Last month, we got to meet the research team that have received a £100k grant from CCLG, funded through Ruby's fund. The team is led by Dr Lisa Russell (on the left in the photo below) with the role of Senior Research Technician Nefeli Karataraki (in the centre below and also in the adjacent photo) being fully funded through Ruby's fund. The new project - titled ‘Identifying critical interactions between super-enhancers and proto-oncogenes: driver events in T-cell acute lymphoblastic leukaemia’ - is looking into the genetic code to understand how the wrong genes are being instructed to switch on in patients with T-cell acute lymphoblastic leukaemia (TALL).
The genes found in the genetic code control cells, deciding what proteins are needed, when to multiply and other functions. They need instructions to know when they should be switched on or off in healthy cells, and these instructions are called ‘enhancers’. In some blood cancers, some of these enhancers move around within the genetic code, and end up instructing the wrong gene.
Dr Russell and her team at Newcastle University want to find out how these enhancers are communicating with the wrong genes to see whether there is a way to stop them. If doctors could administer medicines that stopped these enhancers from turning the wrong gene on, it could stop the cancer cells growing.
Dr Russell and her team plan to investigate a particular type of enhancer that has been found to be present in around 20% of patients with T-cell acute lymphoblastic leukaemia. Dr Russell explained: “This project has been developing and growing for a while now. As a team, we are all really excited to get this underway so we can begin to start answering all the questions we have.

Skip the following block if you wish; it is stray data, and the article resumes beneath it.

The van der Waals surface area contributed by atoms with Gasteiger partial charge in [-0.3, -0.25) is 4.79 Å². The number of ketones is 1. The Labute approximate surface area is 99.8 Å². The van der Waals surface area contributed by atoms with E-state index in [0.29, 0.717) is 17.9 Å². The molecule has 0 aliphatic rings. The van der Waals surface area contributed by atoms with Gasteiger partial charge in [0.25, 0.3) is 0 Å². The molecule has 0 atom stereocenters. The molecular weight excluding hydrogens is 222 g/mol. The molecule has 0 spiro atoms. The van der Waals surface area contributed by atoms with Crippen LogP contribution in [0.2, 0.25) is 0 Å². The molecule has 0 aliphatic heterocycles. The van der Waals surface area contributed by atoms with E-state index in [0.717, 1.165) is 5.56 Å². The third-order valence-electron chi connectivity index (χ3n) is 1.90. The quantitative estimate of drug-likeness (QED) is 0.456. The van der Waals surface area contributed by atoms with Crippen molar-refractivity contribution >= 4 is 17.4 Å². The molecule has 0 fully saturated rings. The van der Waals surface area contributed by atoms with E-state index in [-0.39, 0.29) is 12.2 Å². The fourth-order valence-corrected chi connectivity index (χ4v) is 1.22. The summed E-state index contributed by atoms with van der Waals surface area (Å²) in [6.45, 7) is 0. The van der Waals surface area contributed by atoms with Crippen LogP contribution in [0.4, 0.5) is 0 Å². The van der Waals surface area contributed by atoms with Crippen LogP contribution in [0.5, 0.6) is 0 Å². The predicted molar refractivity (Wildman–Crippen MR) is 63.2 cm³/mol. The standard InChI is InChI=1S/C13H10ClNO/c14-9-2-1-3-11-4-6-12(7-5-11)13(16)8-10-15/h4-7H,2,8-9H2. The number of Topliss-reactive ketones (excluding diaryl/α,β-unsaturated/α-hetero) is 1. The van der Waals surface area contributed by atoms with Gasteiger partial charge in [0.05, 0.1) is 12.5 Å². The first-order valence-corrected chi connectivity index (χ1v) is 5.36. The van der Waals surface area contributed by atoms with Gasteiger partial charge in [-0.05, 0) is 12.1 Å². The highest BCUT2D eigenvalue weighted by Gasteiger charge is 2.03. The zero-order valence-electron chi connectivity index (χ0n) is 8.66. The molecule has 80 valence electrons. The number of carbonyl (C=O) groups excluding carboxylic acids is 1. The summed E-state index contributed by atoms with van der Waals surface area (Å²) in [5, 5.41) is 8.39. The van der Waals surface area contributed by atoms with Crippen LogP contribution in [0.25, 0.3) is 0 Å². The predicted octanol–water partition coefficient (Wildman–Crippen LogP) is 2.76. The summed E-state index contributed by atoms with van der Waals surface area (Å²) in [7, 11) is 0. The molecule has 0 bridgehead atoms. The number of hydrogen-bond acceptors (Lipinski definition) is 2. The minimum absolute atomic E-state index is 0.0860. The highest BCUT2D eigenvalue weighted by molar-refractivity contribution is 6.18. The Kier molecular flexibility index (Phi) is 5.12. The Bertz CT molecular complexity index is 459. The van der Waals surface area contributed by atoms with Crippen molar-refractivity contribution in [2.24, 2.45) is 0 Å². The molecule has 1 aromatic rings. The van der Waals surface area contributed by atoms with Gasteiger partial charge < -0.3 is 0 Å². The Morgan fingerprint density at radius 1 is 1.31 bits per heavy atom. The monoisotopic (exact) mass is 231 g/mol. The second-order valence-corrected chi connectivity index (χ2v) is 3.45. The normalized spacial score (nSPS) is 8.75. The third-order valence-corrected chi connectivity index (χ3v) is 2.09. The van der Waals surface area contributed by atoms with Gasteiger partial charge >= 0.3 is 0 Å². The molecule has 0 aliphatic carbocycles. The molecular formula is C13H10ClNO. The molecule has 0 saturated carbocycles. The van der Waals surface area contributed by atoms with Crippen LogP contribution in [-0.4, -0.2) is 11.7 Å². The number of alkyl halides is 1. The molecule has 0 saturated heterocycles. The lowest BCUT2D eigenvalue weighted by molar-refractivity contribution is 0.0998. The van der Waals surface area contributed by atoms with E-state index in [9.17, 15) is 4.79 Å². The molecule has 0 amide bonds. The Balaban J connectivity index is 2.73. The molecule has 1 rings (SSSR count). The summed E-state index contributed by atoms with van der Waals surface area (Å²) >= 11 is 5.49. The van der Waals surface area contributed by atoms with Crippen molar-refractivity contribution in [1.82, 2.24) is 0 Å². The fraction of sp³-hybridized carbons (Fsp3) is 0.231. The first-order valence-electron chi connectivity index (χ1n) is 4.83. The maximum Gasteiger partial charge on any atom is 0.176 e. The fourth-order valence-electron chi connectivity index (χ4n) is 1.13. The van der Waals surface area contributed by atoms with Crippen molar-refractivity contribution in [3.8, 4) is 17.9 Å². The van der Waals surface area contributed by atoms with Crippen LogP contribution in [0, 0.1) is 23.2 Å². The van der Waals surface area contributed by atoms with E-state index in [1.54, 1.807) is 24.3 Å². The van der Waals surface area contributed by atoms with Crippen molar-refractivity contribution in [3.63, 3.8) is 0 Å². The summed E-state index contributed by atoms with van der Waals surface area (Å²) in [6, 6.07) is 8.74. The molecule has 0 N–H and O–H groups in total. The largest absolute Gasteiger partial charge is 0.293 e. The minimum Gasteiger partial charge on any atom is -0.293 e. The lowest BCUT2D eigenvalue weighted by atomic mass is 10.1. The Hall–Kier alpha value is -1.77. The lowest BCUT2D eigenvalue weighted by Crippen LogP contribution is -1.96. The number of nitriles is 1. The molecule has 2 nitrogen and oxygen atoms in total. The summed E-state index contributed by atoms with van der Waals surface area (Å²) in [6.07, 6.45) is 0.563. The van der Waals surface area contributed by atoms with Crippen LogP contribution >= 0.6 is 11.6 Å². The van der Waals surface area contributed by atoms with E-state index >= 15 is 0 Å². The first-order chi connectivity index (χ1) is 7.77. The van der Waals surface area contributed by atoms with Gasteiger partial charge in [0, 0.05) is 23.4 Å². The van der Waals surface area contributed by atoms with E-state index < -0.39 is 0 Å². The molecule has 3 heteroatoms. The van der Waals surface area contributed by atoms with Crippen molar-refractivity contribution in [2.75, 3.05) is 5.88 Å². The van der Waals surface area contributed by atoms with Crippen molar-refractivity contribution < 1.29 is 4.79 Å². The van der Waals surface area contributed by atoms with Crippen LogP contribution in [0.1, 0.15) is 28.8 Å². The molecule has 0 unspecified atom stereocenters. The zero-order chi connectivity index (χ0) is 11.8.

“Our hope is that the new knowledge we gain about how these enhancers communicate with the wrong genes means we are better prepared to think of ways to target these cells and improve the outcome for patients with blood cancers. Enhancers are involved in many different blood cancers. The knowledge gained from this work has the potential to reach many different blood cancers and the people affected by these.
“With this new knowledge, we hope to prevent cancer cells from surviving.”
We hope to go and visit the team in Newcastle at some point in the next year and can't wait to hear about their progress. Ruby would be so happy to know that was being done in her memory!
Thank you to everyone for your support; the fundraising has been a huge team effort and it's thanks to all of you that this research is happening. ❤️